Sir Walter Scott Monument Glasgow
In the centre of the square, at the top of an 80 foot (24 m) Doric column, is a statue of Sir Walter Scott. The famous author wrote many popular novels, including Rob Roy, Ivanhoe and The Lady of the Lake.
Robert Burns Statue (1759-1796)
This was the first public monument to Scott and predates Edinburgh's grander memorial by almost a decade.
Celebrated as Scotland's national poet or Bard, he was born in Alloway and died in Dumfries. He is famous for writing Auld Lang Syne, which is sung throughout the World at New Year. The statue was paid by public subscription, with over 40,000 people contributing a shilling (5p) each.
James Watt Memorial (1736-1819)
Father of the Industrial Revolution. While working in Glasgow, he improved the steam engine by fitting a separate condenser. Other improvements followed, which made his engine the power unit of the Industrial Revolution.
Thomas Graham (1805-1869)
Born in Glasgow, he is considered the father of Colloid Chemistry. He became the Master of the Mint and introduced the bronze penny to our coinage.
The statue was paid for and erected by one of his former students, James "Paraffin" Young, father of the shale-oil industry.
Sir Robert Peel (1788-1850)
As the Prime Minister of Great Britain. Peel repealed the Corn Laws, which restricted the import of foodstuffs. He created the Metropolitan Police in London, which is why British Police are known as "Bobbies". He was elected as Rector of Glasgow University.
Queen Victoria (1819-1901)
Queen Victoria reigned from 1837, when she was crowned at the age of 18, until she died in 1901. This statue of Queen Victoria riding a horse was built to commemorate her first visit to Glasgow in 1849.
In 1866 a statue of Prince Albert, husband of Queen Victoria, was unveiled by Alfred, the Duke of Edinburgh when he was given the Freedom of the City.
Albert had died in 1861, and it was felt that a significant industrial city, such as Glasgow, should have a prominent statue commemorate his life.
Now the equine statues of Victoria and Albert stand side by side on the square's west side.
The Cenotaph - George Square War Memorial
Built directly in front of Glasgow City Chambers, this sombre memorial remembers Glasgow's fallen during the Great War of 1914-1918. It is believed that around 200,000 Glasweigan's joined up to fight in World War I, with some 20,000 of them being killed.
The Cenotaph is the focus of the Annual Remembrance Ceremony when Veterans, Civic Leaders and Clergy lay their wreaths at the Stone of Remembrance.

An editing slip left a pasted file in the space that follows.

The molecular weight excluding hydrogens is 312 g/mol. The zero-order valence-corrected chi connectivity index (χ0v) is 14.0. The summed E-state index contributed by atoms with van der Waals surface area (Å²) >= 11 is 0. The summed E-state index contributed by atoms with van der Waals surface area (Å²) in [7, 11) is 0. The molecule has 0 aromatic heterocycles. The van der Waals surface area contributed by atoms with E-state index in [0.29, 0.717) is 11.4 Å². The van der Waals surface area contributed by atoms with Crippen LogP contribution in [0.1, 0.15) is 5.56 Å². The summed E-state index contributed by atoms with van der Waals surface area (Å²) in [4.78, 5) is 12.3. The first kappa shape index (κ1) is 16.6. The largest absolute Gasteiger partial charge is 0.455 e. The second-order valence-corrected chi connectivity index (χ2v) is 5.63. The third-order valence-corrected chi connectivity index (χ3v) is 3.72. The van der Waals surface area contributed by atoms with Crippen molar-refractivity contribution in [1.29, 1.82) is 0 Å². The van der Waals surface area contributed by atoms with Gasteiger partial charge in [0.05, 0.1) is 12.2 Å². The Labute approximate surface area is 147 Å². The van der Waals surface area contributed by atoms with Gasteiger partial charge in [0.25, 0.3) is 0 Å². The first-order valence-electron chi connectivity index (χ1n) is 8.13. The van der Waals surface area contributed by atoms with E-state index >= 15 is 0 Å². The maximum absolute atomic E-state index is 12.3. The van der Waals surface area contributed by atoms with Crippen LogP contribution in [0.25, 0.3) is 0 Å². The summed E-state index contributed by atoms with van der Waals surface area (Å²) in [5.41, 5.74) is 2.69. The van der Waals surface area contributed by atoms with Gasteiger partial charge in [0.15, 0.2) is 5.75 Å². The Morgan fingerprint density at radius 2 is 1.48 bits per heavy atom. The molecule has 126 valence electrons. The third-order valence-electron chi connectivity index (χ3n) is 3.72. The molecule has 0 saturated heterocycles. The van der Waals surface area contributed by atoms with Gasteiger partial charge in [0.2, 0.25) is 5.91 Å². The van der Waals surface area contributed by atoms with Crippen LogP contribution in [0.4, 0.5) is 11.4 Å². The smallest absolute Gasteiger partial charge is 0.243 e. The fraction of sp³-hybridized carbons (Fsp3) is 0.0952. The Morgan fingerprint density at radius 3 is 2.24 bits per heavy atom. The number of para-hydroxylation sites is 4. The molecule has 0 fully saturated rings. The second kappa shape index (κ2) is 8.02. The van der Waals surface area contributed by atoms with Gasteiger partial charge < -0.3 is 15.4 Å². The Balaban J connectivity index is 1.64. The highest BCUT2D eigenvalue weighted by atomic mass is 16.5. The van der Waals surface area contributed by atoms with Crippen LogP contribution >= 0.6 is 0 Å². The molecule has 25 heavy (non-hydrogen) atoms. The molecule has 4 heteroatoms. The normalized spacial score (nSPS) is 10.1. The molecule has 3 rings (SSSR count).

The Cenotaph's location in George Square marks the spot where soldiers were recruited by successive Lord-Lieutenants and marched off to war. It's also the place where those soldiers who returned took the salute.
Glasgow Bus Tour George Square
The Glasgow City Bus Tour departs from George Square and offers visitors a unique vantage point to see the city's many attractions. There are 21 conveniently located stops, making it really easy to hop-off to visit a museum or art gallery, then join a later bus to continue the tour.
Amongst the many varied places served are Kelvingrove Art Gallery and Museum, Glasgow Green, Riverside Museum and the Glasgow Science Centre.
Day tickets are valid for 24 hours from the time of issue so can be used on consecutive days.
GOMA – Gallery of Modern Art
At Royal Exchange Square, just a short walk from George Square is the Gallery of Modern Art. It contains four galleries that display works by local and international artists from the city's extensive collection.
This impressive building was originally constructed in 1775 as the city home of William Cunninghame, one of the famous "Tobacco Lords", as these wealthy merchants were known.
The building has been a bank, the Royal Exchange and a public library before taking on its current role in 1996 as modern art GOMA.
The Duke of Wellington Statue Glasgow
Outside GOMA is a statue of the Duke of Wellington on his famous horse Copenhagen. It was erected in 1844 to a design by the Italian artist Carlo Marochetti.
The statue is usually adorned with a traffic cone. Many visitors think that this is a modern art installation, but it's really just a high jinx that has been ongoing for the last 30 years or so!